One of the few and foremost retro compositions of Bengali cinema, 'Jibone Ki Pabona' was the Westernized Bengali theme song for collegians of the era. Composed and written by Sudhin Dasgupta, the song featured Soumitra Chatterjee and Rabi Ghosh nailing the twist. Dey proved his versatility by staying true to the light mood of the upbeat and infectious song.

'Hoyto Tomari Jonno' — Teen Bhuboner Porey

It says something for the flexibility of a singer when a music director assigns him songs belonging to completely different genres in the same film. Though a relatively simple composition by Sudhin Dasgupta, this song, in which Chatterjee and Tanuja feature, was beautifully rendered by Dey. Renowned for his intricate take on songs based on classical music, Dey infused romance into the melody and turned it into one of the more memorable songs of his career.

'Na Na Na Aaj Raate Aar' — Nishipadma (1970)

Composed by Nachiketa Ghosh and written by Gauri Prasanna Mazumder, this song is a dramatic composition, featuring a 'drunk' Uttam Kumar and Jahar Roy. In the satirical song, using the metaphor of Jatra, the popular folk theatre of Bengal, Uttam Kumar attempts to convey the deep philosophical thoughts on life and fate that alcohol tends to spark. Manna Dey subtly brought out the languorous mood of the character through the song even as he magnified the meaning of every word.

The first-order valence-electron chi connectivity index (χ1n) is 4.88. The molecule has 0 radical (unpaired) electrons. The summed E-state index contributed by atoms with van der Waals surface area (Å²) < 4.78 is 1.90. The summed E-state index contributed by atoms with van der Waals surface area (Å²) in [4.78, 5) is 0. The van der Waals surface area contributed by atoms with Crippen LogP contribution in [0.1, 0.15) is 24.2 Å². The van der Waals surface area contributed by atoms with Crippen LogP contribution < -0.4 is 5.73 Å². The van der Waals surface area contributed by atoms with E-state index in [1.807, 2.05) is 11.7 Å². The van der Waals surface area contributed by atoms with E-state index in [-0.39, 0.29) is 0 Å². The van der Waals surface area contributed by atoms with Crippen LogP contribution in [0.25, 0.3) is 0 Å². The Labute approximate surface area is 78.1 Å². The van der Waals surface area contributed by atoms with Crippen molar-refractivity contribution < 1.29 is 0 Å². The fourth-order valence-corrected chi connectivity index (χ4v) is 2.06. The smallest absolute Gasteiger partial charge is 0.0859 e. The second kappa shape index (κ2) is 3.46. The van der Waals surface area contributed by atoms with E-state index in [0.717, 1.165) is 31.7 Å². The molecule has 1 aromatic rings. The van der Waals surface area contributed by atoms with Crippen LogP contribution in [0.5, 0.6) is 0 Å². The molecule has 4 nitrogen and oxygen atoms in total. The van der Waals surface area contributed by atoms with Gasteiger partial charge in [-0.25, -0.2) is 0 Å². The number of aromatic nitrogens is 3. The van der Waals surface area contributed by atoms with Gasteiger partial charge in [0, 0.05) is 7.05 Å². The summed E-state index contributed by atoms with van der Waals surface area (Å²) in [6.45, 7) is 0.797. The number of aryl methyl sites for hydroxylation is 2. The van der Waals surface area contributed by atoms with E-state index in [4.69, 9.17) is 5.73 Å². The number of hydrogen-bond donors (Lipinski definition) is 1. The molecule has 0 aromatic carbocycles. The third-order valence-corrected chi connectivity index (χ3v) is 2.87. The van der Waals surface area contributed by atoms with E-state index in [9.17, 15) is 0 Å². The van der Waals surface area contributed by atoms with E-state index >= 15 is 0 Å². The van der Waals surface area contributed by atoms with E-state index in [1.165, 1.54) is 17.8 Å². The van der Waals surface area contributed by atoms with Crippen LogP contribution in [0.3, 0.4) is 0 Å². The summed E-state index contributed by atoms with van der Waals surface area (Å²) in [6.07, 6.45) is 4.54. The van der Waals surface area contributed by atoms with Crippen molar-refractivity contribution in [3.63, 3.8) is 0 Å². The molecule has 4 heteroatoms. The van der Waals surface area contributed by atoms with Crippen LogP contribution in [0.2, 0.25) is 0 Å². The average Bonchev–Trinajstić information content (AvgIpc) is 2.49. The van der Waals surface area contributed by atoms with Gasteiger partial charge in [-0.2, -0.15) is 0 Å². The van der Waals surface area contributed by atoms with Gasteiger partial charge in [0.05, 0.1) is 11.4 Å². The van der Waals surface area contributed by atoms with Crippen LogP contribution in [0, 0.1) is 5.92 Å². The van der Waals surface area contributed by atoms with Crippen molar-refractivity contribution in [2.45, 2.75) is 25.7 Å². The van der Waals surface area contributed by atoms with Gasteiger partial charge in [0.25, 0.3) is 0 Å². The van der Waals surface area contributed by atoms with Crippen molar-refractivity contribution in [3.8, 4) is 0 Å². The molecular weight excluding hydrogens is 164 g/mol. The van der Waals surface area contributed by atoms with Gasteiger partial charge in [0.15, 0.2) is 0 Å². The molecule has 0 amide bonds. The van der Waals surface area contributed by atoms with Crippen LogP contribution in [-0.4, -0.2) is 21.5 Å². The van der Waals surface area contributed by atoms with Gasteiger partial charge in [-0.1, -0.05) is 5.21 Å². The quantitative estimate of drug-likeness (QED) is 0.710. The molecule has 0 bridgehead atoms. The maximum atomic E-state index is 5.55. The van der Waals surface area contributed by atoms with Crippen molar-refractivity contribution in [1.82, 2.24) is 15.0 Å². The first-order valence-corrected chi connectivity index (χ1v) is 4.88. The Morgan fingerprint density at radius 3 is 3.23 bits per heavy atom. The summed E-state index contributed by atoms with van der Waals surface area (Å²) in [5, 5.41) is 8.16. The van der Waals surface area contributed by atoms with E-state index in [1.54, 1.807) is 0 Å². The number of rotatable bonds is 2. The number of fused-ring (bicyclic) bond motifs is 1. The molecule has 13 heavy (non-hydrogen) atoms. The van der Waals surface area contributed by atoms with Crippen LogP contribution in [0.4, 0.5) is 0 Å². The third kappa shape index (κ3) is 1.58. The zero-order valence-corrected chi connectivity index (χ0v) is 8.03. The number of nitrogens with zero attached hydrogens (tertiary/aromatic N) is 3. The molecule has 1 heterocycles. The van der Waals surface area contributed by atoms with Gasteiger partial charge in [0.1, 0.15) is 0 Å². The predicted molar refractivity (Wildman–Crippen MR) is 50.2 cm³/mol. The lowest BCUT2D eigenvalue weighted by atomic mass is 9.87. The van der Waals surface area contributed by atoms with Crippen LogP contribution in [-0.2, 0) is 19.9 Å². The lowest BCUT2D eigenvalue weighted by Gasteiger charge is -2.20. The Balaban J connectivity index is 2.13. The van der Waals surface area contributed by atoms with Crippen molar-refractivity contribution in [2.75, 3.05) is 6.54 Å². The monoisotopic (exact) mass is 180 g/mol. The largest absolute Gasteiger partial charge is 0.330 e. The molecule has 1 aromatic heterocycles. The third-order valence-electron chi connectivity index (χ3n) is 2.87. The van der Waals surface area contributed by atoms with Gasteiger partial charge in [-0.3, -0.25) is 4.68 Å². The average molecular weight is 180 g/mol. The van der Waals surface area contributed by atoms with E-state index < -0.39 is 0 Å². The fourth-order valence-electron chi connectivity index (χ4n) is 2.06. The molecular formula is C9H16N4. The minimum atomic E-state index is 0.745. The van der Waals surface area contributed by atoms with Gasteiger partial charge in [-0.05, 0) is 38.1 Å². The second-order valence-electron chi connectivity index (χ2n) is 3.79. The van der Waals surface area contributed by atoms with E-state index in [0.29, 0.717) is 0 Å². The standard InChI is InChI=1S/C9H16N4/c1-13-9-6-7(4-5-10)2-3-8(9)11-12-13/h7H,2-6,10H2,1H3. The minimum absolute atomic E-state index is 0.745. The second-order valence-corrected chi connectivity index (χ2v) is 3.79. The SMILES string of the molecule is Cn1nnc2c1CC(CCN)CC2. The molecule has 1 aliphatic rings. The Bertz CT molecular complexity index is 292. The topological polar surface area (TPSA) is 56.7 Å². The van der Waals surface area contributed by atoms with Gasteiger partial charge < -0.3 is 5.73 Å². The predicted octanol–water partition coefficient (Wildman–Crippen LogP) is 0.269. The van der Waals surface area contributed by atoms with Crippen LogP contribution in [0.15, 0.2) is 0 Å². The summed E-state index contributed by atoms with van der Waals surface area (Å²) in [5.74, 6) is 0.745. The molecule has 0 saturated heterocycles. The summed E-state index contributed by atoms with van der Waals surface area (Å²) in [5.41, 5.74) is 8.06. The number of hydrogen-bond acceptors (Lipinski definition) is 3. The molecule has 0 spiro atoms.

'Ami Kon Pathe Je Choli' — Chhadmabeshi (1971)

Sudhin Dasgupta composed this song with the simple intent of telling a story. The comical-yet-romantic tune, which is heard in a scene with Uttam Kumar and Madhabi Mukherjee, is a situational one. Manna Dey dramatically highlights the plight of Uttam Kumar's character, who is unable to meet his wife, in the most humorous manner, turning the song itself into a story.

'Baje Go Beena' — Marjina Abdallah (1972)

This complex composition by Salil Chowdhury has a romantic mood and who better to do justice to the song than Manna-da? The song, featuring Devraj Ray and Mithoo Mukherjee on screen, is a celebration of love and being together. Dey skilfully captured the currents of joy that the lovers experience at their union, lending soul to the fast-tempo number.

'Kaharba Noy Dadra Bajao' — Sanyasi Raja (1975)

Composed by Nachiketa Ghosh and written by Gauri Prasanna Mazumder, the song delves into the leisurely lifestyle of a zamindar, played by Uttam Kumar. The character breaks into song while reprimanding a tabla player at a mehfil for not playing properly. As he scolds the musician, Uttam Kumar's character starts describing his perpetually aloof state of mind. Thus, the song takes a satirical turn. The song is based on the raga Jog initially; however, Ghosh took creative liberties with the music. Manna Dey kept up effortlessly with the shifts in the piece, proving his adeptness at vocalization.

'Behag Jodi Na Hoi Raji' — Dui Purush (1978)

This song, composed by Adhir Bagchi, is based on the raga Yaman. The gorgeous lyrics by Pulak Bandyopadhyay highlight the positive aspects of life, including hope and love. Manna Dey put his heart and soul into his rendition, not only highlighting the unique qualities of the raga but also demonstrating that music is an eternal companion to humanity.